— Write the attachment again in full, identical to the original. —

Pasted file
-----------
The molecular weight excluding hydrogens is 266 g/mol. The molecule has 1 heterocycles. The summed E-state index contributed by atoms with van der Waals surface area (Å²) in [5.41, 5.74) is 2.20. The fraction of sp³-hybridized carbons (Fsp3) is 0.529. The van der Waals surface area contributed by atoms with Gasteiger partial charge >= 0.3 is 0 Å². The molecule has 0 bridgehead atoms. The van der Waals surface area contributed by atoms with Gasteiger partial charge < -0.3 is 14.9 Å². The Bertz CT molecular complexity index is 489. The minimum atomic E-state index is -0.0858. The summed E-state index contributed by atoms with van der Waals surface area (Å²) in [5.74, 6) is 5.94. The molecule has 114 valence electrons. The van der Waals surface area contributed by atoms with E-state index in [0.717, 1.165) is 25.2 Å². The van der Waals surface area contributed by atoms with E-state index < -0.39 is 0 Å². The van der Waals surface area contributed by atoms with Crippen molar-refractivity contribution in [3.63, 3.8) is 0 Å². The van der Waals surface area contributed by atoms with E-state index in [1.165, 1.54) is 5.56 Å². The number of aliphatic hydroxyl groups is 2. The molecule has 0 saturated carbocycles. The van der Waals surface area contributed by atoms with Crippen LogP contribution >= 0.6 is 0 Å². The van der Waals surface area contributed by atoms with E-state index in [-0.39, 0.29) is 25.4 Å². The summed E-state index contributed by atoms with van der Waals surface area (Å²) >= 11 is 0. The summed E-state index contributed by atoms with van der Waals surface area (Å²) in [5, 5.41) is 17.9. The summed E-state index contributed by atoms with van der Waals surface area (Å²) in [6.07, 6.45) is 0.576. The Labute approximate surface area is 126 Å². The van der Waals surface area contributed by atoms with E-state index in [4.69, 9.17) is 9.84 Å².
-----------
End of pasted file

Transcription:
The molecular weight excluding hydrogens is 266 g/mol. The molecule has 1 heterocycles. The summed E-state index contributed by atoms with van der Waals surface area (Å²) in [5.41, 5.74) is 2.20. The fraction of sp³-hybridized carbons (Fsp3) is 0.529. The van der Waals surface area contributed by atoms with Gasteiger partial charge >= 0.3 is 0 Å². The molecule has 0 bridgehead atoms. The van der Waals surface area contributed by atoms with Gasteiger partial charge < -0.3 is 14.9 Å². The Bertz CT molecular complexity index is 489. The minimum atomic E-state index is -0.0858. The summed E-state index contributed by atoms with van der Waals surface area (Å²) in [5.74, 6) is 5.94. The molecule has 114 valence electrons. The van der Waals surface area contributed by atoms with E-state index in [0.717, 1.165) is 25.2 Å². The van der Waals surface area contributed by atoms with E-state index < -0.39 is 0 Å². The van der Waals surface area contributed by atoms with Crippen molar-refractivity contribution in [3.63, 3.8) is 0 Å². The van der Waals surface area contributed by atoms with E-state index in [1.165, 1.54) is 5.56 Å². The number of aliphatic hydroxyl groups is 2. The molecule has 0 saturated carbocycles. The van der Waals surface area contributed by atoms with Crippen LogP contribution >= 0.6 is 0 Å². The van der Waals surface area contributed by atoms with E-state index in [-0.39, 0.29) is 25.4 Å². The summed E-state index contributed by atoms with van der Waals surface area (Å²) >= 11 is 0. The summed E-state index contributed by atoms with van der Waals surface area (Å²) in [5, 5.41) is 17.9. The summed E-state index contributed by atoms with van der Waals surface area (Å²) in [6.07, 6.45) is 0.576. The Labute approximate surface area is 126 Å². The van der Waals surface area contributed by atoms with E-state index in [4.69, 9.17) is 9.84 Å².